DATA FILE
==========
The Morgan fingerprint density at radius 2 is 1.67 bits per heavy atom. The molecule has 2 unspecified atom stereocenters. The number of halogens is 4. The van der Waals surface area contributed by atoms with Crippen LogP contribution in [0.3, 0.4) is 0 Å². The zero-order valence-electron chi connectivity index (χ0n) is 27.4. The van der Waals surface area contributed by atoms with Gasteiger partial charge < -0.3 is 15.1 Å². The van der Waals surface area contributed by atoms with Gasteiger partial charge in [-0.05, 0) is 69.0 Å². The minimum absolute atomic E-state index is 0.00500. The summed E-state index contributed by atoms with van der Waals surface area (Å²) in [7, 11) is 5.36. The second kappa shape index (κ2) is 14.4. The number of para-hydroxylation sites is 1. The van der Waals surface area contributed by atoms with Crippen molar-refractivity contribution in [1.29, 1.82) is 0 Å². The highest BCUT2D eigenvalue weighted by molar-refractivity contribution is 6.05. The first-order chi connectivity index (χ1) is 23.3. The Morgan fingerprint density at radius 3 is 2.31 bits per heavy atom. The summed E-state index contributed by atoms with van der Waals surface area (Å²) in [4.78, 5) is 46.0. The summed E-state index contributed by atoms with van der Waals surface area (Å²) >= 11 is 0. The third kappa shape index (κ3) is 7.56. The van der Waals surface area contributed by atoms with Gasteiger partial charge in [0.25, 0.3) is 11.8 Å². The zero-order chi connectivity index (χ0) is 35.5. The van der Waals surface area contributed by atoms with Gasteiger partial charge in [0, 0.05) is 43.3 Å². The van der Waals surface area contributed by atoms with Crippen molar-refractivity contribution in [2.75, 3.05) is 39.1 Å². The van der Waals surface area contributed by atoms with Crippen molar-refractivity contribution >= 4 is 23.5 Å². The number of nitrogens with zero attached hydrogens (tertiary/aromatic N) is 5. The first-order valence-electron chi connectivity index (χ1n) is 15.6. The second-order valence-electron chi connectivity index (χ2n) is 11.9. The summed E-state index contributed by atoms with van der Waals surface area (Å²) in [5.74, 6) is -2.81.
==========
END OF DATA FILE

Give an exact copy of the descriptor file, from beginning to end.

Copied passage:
The Morgan fingerprint density at radius 2 is 1.67 bits per heavy atom. The molecule has 2 unspecified atom stereocenters. The number of halogens is 4. The van der Waals surface area contributed by atoms with Crippen LogP contribution in [0.3, 0.4) is 0 Å². The zero-order valence-electron chi connectivity index (χ0n) is 27.4. The van der Waals surface area contributed by atoms with Gasteiger partial charge < -0.3 is 15.1 Å². The van der Waals surface area contributed by atoms with Gasteiger partial charge in [-0.05, 0) is 69.0 Å². The minimum absolute atomic E-state index is 0.00500. The summed E-state index contributed by atoms with van der Waals surface area (Å²) in [7, 11) is 5.36. The second kappa shape index (κ2) is 14.4. The number of para-hydroxylation sites is 1. The van der Waals surface area contributed by atoms with Crippen molar-refractivity contribution in [1.29, 1.82) is 0 Å². The highest BCUT2D eigenvalue weighted by molar-refractivity contribution is 6.05. The first-order chi connectivity index (χ1) is 23.3. The Morgan fingerprint density at radius 3 is 2.31 bits per heavy atom. The summed E-state index contributed by atoms with van der Waals surface area (Å²) in [4.78, 5) is 46.0. The summed E-state index contributed by atoms with van der Waals surface area (Å²) >= 11 is 0. The third kappa shape index (κ3) is 7.56. The van der Waals surface area contributed by atoms with Gasteiger partial charge in [0.25, 0.3) is 11.8 Å². The zero-order chi connectivity index (χ0) is 35.5. The van der Waals surface area contributed by atoms with Gasteiger partial charge in [0, 0.05) is 43.3 Å². The van der Waals surface area contributed by atoms with Crippen molar-refractivity contribution in [2.75, 3.05) is 39.1 Å². The van der Waals surface area contributed by atoms with Crippen molar-refractivity contribution >= 4 is 23.5 Å². The number of nitrogens with zero attached hydrogens (tertiary/aromatic N) is 5. The first-order valence-electron chi connectivity index (χ1n) is 15.6. The second-order valence-electron chi connectivity index (χ2n) is 11.9. The summed E-state index contributed by atoms with van der Waals surface area (Å²) in [5.74, 6) is -2.81.